One Year Of Lulz (Part I)

Update December 26: 2011 is nearly gone and hence, here it is One Year Of Lulz (Part II)

This month I am a little late for the December Cyber Attacks Timeline. In the meantime, I decided to collect on a single table the main Cyber Attacks for this unforgettable year.

In this post I cover the first half (more or less), ranging from January to July 2011. This period has seen the infamous RSA Breach, the huge Sony and Epsilon breaches, the rise and fall of the LulzSec Group and the beginning of the hot summer of Anonymous agsainst the Law Enforcement Agencies and Cyber Contractors. Korea was also affected by a huge breach. The total cost of all the breaches occurred inthis period (computed with Ponemon Institute’s estimates according to which the cost of a single record is around 214$) is more than 25 billion USD.

As usual after the page break you find all the references.

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Continue Reading One Year Of Lulz (Part I)

One Year Of Lulz (Part II)

Christmas has just gone and here it is my personal way to wish you a Happy New Year: the second part of my personal chart (first part here) of Main 2011 Cyber Attacks covering the time window from August to November 2011 (December is not yet finished, and featuring remarkable events, so expect an update very soon). This memorable year is nearly over and is time, if you feel nostalgic, to scroll down the second part of the list to review the main Cyber Events that contributed, in my opinion, to change the landscape and the rules of the (information security) game. Many events in this period among whom, IMHO, the most noticeable is the one carried on against Diginotar. Since then our trust in conventional authentication models is not (and will not be) the same anymore.

Of course this is my personal selection. Suggestions are well accepted and if you need more details about the cyber events in 2011, feel free to consult my 2011 Cyber Attacks Master Index. As usual after the page break you find all the references…

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Continue Reading One Year Of Lulz (Part II)

December 2011 Cyber Attacks Timeline (Part II)

This infamous 2011 is nearly gone and here it is the last post for this year concerning the 2011 Cyber Attacks Timeline. As you will soon see from an infosec perspective this month has been characterized by two main events: the LulzXmas with its terrible Stratfor hack (whose effects are still ongoing with the recent release of 860,000 accounts), and an unprecented wave of breaches in China which led to the dump of nearly 88 million of users for a theoretical cost of nearly $19 million (yes the Sony brech is close). For the rest an endless cyberwar between India and Pakistan, some hactivism and (unfortunately) the usual amounts of “minor” breaches and defacement. After the page break you find all the references.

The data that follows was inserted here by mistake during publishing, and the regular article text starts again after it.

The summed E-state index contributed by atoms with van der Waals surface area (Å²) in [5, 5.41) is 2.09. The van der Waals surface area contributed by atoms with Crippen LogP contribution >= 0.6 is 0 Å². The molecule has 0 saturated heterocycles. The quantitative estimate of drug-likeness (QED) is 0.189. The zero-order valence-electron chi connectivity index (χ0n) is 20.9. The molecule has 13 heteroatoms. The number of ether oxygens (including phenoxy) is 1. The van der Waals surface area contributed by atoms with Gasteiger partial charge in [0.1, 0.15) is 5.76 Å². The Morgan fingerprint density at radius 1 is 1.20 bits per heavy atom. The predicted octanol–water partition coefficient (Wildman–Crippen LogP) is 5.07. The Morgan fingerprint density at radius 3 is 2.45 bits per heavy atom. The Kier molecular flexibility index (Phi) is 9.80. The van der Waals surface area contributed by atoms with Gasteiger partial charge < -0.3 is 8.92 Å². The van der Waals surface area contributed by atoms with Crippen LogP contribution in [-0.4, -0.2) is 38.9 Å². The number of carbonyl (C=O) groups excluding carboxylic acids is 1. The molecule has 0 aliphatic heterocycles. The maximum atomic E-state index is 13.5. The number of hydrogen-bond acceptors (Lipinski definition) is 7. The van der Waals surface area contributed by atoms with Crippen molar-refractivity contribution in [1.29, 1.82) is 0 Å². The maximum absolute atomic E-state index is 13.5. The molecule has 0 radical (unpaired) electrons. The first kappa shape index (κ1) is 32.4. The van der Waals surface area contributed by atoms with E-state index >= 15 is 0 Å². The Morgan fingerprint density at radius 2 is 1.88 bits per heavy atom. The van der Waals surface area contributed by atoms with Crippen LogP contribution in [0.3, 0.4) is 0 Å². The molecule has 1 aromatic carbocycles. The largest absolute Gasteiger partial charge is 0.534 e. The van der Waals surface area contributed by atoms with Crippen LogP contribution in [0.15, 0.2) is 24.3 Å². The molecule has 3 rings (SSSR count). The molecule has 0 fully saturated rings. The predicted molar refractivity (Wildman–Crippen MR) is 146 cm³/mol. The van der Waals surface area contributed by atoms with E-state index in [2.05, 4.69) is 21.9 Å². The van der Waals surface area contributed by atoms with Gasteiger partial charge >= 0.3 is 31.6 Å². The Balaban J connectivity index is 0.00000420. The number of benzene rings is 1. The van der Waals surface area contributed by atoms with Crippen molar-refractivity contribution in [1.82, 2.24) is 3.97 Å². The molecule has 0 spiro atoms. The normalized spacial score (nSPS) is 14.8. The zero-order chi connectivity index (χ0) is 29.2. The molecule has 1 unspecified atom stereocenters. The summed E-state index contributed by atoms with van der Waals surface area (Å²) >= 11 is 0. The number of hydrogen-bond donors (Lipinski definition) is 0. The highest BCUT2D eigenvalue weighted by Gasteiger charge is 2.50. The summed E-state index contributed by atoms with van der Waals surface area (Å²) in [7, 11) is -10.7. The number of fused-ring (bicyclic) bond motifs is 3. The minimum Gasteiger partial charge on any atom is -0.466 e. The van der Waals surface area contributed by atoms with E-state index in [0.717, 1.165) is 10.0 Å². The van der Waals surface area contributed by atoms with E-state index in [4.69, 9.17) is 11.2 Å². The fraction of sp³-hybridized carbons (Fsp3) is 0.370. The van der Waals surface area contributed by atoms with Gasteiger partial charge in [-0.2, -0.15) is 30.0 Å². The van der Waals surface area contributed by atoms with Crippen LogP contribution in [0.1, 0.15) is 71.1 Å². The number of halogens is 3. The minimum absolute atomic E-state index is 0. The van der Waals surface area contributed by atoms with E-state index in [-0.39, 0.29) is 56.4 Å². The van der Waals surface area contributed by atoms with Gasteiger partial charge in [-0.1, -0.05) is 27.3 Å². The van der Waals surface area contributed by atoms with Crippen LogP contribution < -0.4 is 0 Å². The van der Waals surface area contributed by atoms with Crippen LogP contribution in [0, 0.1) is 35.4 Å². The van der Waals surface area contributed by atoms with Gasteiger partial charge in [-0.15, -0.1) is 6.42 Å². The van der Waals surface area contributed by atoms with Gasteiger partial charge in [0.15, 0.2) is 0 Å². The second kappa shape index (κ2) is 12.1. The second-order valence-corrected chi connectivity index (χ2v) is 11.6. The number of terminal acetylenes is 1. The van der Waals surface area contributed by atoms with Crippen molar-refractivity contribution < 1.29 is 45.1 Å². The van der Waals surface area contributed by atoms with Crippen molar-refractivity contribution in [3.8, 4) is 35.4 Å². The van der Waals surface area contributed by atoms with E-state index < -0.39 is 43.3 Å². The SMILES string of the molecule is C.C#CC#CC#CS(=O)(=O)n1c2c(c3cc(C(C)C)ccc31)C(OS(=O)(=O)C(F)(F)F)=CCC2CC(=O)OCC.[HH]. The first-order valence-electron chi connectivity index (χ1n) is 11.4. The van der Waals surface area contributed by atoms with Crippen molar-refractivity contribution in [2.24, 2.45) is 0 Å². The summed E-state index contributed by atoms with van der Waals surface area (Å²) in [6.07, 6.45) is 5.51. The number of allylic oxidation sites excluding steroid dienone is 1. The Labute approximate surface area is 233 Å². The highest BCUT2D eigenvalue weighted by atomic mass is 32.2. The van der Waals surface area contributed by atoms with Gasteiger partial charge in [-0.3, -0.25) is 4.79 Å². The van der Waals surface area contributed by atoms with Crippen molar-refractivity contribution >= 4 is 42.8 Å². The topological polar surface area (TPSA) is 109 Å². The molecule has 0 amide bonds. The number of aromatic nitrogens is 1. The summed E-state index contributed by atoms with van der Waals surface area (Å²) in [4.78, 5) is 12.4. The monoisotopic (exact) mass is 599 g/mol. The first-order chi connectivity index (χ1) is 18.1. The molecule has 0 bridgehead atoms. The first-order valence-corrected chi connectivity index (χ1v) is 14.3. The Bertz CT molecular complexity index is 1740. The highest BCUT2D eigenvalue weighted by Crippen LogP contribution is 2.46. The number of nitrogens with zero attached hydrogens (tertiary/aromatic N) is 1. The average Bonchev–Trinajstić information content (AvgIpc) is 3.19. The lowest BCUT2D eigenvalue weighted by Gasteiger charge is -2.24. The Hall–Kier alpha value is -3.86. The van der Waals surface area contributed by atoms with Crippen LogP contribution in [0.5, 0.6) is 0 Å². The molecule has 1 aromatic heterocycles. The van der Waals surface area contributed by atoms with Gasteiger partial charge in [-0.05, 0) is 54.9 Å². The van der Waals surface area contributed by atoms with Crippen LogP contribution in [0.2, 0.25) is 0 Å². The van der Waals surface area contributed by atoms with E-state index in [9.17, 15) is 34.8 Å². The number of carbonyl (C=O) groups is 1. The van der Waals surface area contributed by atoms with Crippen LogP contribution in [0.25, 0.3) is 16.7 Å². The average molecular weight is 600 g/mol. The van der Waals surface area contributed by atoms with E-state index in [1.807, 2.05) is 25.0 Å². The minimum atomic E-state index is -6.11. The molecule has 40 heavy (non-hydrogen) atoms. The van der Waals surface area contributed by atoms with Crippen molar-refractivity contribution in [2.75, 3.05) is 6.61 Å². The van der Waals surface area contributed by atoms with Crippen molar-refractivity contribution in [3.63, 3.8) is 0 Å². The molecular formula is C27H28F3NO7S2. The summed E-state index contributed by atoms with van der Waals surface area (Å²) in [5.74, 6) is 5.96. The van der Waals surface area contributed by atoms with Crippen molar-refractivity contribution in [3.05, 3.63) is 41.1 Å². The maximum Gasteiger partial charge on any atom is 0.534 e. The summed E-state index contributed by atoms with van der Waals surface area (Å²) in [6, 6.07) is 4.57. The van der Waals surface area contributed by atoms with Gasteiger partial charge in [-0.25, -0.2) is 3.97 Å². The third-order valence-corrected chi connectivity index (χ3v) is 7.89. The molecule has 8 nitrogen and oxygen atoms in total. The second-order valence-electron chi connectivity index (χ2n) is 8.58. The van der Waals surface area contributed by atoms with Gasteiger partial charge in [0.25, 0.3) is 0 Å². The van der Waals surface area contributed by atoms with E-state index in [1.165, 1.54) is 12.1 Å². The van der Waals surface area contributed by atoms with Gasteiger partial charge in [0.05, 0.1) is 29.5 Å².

Last but not least… This post is my very personal way to wish you a happy new infosec year.

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Continue Reading December 2011 Cyber Attacks Timeline (Part II)

July 2012 Cyber Attacks Timeline (Part II)

Click here for Part I.

The Dog Days are nearly here. Weather forecast are announcing for Italy one of the hottest summers since 2003, and the same can be said for the Infosec temperature, although, July 2012 has been very different from the same month of 2011, which was deeply characterized by hacktvism.

Instead looks like that hacktivists have partially left the scene in favor of cyber criminals who executed several high profile breaches also in the second part of the month: Maplesoft, Gamigo, KT Corporation and Dropbox are the most remarkable victims of cyber-attacks, but also other important firms, even if with different scales, have been hit by (improvised) Cyber Criminals. One example for all? Nike who suffered a loss of $80,000 by a 25-year improvised hacker, who decided that exploiting a web vulnerability was the best way to acquire professional merchandise.

But probably the prize for the most “peculiar” cyber-criminal is completely deserved by Catherine Venusto, who successfully changed her sons’ grade for 110 times between 2011 and 2012.

As far as the Hacktivism is concerned, although we were not in the same condition of one year ago (a leak every day kept security away), this month has offered the massive leak of the Australian Provider AAPT, with 40 gb of data allegedly stolen by the Anonymous.

Last but not least, a special mention for the cyber espionage campaigns, that had an unprecedented growth in this month: Israel, Iran, Japan, the European Union and Canada, are only few of the victims. Iran gained also an unwelcome record, the first nation to be hit by a malware capable of blasting PC speakers with an AC/DC song…

If you want to have an idea of how fragile our data are inside the cyberspace, have a look at the timelines of the main Cyber Attacks in 2011 and 2012 and the related statistics (regularly updated), and follow @paulsparrows on Twitter for the latest updates.

Also, feel free to submit remarkable incidents that in your opinion deserve to be included in the timelines (and charts).

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Continue Reading July 2012 Cyber Attacks Timeline (Part II)